- Chung Chak Lee, 66, known as the right-hand man of “Asia’s El Chapo,” was extradited to Melbourne, Australia, from Thailand on Saturday.
- “The extradition of someone we allege to be high on the pecking order of this serious criminal syndicate is a significant milestone for the AFP," Australian Federal Police (AFP) Assistant Commissioner Krissy Barrett said. “It shows the AFP and its partners remain one step ahead in working tirelessly to keep our community safe."
- Lee appeared before the Melbourne Magistrates Court on Saturday afternoon. He faced one count of conspiracy to traffic a commercial quantity of a controlled drug, which carries a maximum sentence of life imprisonment.
- He was arrested inside his Bangkok apartment in 2020 and had spent 18 months in a Thai jail before his extradition.
- The AFP believe Lee was acting as a top associate of Tse Chi Lop, also known as "Asia's El Chapo" and leader of The Company. Tse’s criminal ring was reportedly responsible for 70% of meth coming into Australia from Asia.
- Lee, who operated from Hong Kong and Bangkok before his arrest, was accused of laundering millions in drug money through Crown Casino.
The right-hand man of “Asia’s El Chapo” has been extradited to Australia after spending over a year in a Thai prison following his arrest in 2020.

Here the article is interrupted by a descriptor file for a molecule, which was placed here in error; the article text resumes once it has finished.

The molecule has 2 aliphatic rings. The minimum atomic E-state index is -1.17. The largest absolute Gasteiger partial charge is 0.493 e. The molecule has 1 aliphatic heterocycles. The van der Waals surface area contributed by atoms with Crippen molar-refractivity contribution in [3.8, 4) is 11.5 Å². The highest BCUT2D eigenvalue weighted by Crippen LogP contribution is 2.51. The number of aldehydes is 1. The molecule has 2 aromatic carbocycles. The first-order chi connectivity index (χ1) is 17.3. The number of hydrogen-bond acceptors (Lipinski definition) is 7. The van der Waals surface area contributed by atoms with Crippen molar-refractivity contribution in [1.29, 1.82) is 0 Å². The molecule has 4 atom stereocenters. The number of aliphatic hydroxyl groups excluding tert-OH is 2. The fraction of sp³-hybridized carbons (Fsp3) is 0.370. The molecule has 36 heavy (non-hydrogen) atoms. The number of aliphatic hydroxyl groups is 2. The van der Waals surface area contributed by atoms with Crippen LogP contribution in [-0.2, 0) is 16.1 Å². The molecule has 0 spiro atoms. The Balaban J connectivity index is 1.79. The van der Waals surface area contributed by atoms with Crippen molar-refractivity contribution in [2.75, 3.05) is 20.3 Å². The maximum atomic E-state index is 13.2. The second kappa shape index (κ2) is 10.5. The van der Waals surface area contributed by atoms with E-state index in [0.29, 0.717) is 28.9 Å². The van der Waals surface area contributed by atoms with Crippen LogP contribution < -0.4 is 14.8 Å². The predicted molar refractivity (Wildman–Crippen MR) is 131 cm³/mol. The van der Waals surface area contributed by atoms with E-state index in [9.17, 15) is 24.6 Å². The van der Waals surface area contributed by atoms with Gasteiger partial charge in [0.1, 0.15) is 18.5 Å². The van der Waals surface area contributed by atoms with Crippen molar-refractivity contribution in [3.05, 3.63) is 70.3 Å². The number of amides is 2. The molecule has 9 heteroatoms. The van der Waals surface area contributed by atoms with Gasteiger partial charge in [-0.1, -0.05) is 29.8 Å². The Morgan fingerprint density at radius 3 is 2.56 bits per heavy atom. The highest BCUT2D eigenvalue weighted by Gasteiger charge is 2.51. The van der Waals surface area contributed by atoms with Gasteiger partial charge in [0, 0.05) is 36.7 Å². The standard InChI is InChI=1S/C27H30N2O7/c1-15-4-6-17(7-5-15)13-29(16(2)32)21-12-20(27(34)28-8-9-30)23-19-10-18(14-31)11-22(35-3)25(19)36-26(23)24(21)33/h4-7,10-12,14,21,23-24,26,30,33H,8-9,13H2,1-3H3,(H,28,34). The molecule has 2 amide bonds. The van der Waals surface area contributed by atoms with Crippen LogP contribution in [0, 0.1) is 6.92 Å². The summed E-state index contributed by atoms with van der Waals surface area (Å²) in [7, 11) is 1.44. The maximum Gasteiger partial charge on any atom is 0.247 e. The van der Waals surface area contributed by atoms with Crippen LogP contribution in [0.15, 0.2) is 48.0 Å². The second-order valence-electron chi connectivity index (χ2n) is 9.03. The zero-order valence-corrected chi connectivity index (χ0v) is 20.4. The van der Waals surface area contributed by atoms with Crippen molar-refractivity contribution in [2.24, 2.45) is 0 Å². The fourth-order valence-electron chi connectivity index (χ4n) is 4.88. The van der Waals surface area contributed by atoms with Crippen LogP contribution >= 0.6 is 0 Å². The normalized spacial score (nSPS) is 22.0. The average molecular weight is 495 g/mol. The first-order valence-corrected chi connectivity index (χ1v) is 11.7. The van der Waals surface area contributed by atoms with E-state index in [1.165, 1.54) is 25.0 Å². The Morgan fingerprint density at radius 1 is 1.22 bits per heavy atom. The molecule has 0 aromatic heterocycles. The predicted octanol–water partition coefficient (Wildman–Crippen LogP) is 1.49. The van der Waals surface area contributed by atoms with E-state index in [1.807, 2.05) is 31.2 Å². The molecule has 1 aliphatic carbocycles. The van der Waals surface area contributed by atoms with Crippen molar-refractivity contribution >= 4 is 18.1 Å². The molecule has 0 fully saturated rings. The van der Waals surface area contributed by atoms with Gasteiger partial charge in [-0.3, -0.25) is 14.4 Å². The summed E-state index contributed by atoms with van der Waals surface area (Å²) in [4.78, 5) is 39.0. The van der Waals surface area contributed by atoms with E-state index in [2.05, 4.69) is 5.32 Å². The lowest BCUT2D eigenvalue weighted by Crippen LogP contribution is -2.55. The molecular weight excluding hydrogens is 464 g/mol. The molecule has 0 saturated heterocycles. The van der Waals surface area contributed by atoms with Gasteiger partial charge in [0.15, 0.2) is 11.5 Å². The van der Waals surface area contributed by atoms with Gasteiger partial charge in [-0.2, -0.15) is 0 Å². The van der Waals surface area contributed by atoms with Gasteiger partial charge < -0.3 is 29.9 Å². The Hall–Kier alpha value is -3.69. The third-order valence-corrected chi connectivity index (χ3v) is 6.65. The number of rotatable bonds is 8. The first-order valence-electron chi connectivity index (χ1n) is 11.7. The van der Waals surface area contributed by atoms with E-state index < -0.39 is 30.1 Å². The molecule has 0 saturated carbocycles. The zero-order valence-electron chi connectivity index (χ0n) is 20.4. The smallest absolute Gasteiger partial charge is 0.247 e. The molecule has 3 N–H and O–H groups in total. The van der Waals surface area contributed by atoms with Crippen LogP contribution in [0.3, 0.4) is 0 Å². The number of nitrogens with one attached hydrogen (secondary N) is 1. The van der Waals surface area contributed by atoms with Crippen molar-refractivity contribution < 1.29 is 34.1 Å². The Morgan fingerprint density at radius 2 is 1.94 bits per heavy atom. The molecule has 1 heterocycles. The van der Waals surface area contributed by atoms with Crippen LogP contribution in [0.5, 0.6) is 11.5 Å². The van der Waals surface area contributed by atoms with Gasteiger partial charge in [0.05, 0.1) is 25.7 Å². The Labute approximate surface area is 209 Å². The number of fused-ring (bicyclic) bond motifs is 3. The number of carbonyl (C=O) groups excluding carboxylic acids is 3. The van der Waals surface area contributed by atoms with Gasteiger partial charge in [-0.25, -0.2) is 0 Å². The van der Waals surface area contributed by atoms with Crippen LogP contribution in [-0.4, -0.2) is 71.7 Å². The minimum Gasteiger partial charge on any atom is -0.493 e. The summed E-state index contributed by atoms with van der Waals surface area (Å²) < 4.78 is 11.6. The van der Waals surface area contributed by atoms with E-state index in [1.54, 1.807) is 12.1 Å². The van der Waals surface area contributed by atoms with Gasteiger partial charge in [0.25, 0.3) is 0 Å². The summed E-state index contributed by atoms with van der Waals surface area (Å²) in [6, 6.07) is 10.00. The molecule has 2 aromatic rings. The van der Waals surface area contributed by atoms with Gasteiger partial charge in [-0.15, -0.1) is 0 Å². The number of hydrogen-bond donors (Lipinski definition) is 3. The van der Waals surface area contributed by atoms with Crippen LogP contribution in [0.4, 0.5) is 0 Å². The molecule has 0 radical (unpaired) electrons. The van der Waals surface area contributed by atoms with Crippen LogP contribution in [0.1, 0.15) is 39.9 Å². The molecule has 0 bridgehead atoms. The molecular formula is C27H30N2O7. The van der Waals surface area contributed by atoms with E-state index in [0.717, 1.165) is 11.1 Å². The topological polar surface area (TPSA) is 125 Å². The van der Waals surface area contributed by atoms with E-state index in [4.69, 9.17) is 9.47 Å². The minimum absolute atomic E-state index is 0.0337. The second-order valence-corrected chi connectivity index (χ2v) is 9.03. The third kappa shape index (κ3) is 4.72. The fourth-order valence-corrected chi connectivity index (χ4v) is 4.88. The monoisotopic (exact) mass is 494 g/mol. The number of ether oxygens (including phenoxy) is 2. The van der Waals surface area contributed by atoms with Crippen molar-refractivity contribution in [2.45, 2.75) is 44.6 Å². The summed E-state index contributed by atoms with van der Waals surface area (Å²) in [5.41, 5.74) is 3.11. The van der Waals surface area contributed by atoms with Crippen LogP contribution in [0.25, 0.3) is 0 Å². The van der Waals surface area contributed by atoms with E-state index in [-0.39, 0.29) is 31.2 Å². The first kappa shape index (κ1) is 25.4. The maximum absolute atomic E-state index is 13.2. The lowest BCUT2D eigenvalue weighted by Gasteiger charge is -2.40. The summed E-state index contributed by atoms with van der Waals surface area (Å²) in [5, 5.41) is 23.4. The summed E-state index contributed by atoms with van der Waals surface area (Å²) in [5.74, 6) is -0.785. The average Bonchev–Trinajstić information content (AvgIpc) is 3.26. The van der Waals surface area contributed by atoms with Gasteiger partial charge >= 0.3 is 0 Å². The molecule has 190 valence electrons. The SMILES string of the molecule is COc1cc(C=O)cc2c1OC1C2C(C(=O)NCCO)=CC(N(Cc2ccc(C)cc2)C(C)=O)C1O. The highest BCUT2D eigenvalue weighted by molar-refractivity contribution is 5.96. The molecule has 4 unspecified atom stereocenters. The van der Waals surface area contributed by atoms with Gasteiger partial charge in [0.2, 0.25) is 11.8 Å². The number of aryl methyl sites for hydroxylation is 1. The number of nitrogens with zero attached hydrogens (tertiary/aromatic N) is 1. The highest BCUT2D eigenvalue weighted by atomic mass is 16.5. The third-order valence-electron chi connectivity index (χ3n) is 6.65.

Working with the Royal Thai Police, the Australian Federal Police (AFP) extradited Chung Chak Lee, 66, to Melbourne on Saturday for his involvement in the $23 billion drug operation known as The Company.
- New Zealand’s supreme court made a historic appeal on Wednesday to send Korean-born permanent resident of New Zealand Kim Kyung-yup to China on charges of murdering a young Chinese woman named Peiyun Chen on his visit to Shanghai in 2009.
- Like most Western nations, including the U.S. and most of Europe, New Zealand does not have an extradition treaty with China, an agreement to transfer over an accused suspect of a crime from one country to another to be placed on trial.
- The New Zealand courts had previously voted to extradite Kim last year but eventually rejected the notion after agreeing that China did not provide adequate reassurance that the suspect would not be tortured or abused.
- Many have expressed worry about the precedent that Kim’s extradition would set. Victoria University law professor and former law commissioner Geoff McLay said that Kim is “the tip of the iceberg” and that China could request more extradition cases in the future.
- New Zealand originally received China’s extradition request back in May 2011; however, it is only in the current ruling that the courts concluded China could be trusted to not subject the accused to any human rights violations.
In a historic ruling, New Zealand’s courts have decided to allow the extradition of one of its permanent resident to China to stand trial.
New Zealand’s supreme court made a historic appeal on Wednesday to accept the sending of Korean-born Kim Kyung-yup to China on charges of murdering a young Chinese woman named Peiyun Chen on his visit to Shanghai in 2009.